New Horizons of SWFL:

A “Lifeline” for At-Risk Students

Picture of The Super Kids Club celebrates improved language arts grades.
The Super Kids Club celebrates improved language arts grades.

by LAUREN REEVES

In Lee and Collier Counties, over 50,000 children live in poverty; many do not
speak English at home. These children need more help than their parents can
provide and New Horizons of Southwest Florida is tossing them a lifeline.

Since 2002, New Horizons, a nonprofit organization, has empowered at-risk
students in grades K-12 by offering after-school tutoring, mentoring and faith
building at no cost to the students or their families. The programs are funded
through donations, fundraisers and grants.

New Horizons’ vision is for its students to graduate from high school with a plan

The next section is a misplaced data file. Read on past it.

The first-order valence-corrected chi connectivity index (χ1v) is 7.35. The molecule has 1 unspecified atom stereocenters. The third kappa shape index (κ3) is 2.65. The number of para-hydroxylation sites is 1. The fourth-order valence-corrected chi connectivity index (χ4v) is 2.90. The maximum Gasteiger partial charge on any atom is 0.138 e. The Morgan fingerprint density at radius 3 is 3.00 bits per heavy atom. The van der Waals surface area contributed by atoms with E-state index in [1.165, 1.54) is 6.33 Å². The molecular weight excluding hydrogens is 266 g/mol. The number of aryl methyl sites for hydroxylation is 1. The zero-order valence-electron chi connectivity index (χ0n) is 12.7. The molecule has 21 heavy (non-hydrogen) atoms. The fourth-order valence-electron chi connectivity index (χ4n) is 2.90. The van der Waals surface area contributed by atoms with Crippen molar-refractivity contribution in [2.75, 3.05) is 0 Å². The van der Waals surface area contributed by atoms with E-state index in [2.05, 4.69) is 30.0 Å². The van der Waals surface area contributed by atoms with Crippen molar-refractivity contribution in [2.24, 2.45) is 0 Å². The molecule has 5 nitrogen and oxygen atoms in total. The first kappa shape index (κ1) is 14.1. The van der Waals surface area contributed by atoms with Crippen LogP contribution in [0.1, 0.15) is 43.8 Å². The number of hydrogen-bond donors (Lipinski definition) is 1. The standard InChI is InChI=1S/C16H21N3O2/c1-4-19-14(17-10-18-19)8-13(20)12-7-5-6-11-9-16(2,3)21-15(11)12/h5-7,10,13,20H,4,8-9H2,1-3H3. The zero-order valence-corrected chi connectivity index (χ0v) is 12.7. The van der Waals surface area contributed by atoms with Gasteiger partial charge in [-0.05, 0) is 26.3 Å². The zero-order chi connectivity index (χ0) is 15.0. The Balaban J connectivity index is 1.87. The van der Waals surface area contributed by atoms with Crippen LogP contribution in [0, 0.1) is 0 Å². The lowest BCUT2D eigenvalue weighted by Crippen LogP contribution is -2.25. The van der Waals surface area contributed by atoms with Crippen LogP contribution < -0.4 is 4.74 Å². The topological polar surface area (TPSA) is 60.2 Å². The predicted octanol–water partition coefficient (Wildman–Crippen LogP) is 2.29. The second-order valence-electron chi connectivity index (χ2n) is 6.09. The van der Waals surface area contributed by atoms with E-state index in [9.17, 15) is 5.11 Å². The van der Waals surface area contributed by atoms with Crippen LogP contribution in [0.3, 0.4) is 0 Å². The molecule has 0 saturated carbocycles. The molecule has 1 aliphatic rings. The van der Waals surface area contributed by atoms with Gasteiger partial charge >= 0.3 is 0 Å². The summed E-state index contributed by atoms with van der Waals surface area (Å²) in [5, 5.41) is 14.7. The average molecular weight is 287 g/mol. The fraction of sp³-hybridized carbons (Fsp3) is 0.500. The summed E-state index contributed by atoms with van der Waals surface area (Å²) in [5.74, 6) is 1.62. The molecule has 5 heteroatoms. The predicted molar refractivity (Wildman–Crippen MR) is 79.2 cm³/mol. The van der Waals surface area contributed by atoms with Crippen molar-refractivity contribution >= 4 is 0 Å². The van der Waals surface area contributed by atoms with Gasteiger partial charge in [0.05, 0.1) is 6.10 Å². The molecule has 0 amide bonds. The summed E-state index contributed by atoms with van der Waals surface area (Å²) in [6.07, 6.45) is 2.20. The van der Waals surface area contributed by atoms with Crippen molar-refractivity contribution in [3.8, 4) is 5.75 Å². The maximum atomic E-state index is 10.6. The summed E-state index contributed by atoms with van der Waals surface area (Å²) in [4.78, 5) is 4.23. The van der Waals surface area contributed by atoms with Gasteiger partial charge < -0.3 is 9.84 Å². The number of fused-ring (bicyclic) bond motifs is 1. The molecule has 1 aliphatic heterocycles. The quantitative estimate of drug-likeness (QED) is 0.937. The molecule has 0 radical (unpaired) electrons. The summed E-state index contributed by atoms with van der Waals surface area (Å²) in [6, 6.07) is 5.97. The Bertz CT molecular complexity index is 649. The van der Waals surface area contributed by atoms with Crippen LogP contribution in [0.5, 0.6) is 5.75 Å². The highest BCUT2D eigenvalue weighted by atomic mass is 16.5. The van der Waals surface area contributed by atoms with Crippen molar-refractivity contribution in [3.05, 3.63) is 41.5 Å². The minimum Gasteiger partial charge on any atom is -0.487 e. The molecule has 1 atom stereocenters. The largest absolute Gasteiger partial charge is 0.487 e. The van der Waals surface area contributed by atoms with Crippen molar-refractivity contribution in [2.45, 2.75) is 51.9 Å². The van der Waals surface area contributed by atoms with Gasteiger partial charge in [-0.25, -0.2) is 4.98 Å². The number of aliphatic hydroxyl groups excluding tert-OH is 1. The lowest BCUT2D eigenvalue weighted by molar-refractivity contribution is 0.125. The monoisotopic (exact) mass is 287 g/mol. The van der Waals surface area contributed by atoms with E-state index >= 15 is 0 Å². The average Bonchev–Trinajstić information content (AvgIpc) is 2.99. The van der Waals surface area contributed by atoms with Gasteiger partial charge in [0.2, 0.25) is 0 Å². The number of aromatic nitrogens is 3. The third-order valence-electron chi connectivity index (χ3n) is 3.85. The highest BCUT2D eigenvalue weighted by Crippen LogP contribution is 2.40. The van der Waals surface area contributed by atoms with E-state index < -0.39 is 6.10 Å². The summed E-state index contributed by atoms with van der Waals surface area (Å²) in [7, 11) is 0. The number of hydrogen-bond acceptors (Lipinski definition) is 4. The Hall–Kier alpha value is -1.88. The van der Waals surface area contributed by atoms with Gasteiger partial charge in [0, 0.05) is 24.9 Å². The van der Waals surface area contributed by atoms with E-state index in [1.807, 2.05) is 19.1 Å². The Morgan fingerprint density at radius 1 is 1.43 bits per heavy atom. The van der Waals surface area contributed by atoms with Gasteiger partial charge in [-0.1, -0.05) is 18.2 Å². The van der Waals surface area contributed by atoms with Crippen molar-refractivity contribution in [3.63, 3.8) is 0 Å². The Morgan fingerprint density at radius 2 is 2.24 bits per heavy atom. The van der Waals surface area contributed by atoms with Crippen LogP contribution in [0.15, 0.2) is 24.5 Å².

for their lives. Students receive tutoring at one of 13 locations, typically churches
that allow the use of their facilities. New Horizons also provides transportation
to and from the site.

Picture of Student graduates
Student graduates

Through the Super Kids (K-5th) and Super Teens (6-12th) Clubs, students receive tutoring and mentoring from 800-plus community volunteers and staff.

Supplemental programs for 4th-5th graders help students explore topics such as self-esteem, team building, and community service, while the College Bound program prepares high school students for college and life after high school
graduation.

New Horizons serves as a lifeline for over 700 at-risk schoolchildren. Its students
have a 93% graduation rate from high school over the past ten years – almost
double the graduation rate of their at-risk peers.

To learn more about New Horizons of SWFL, visit newhorizonsofswfl.org. Or
call (239) 948-4146.

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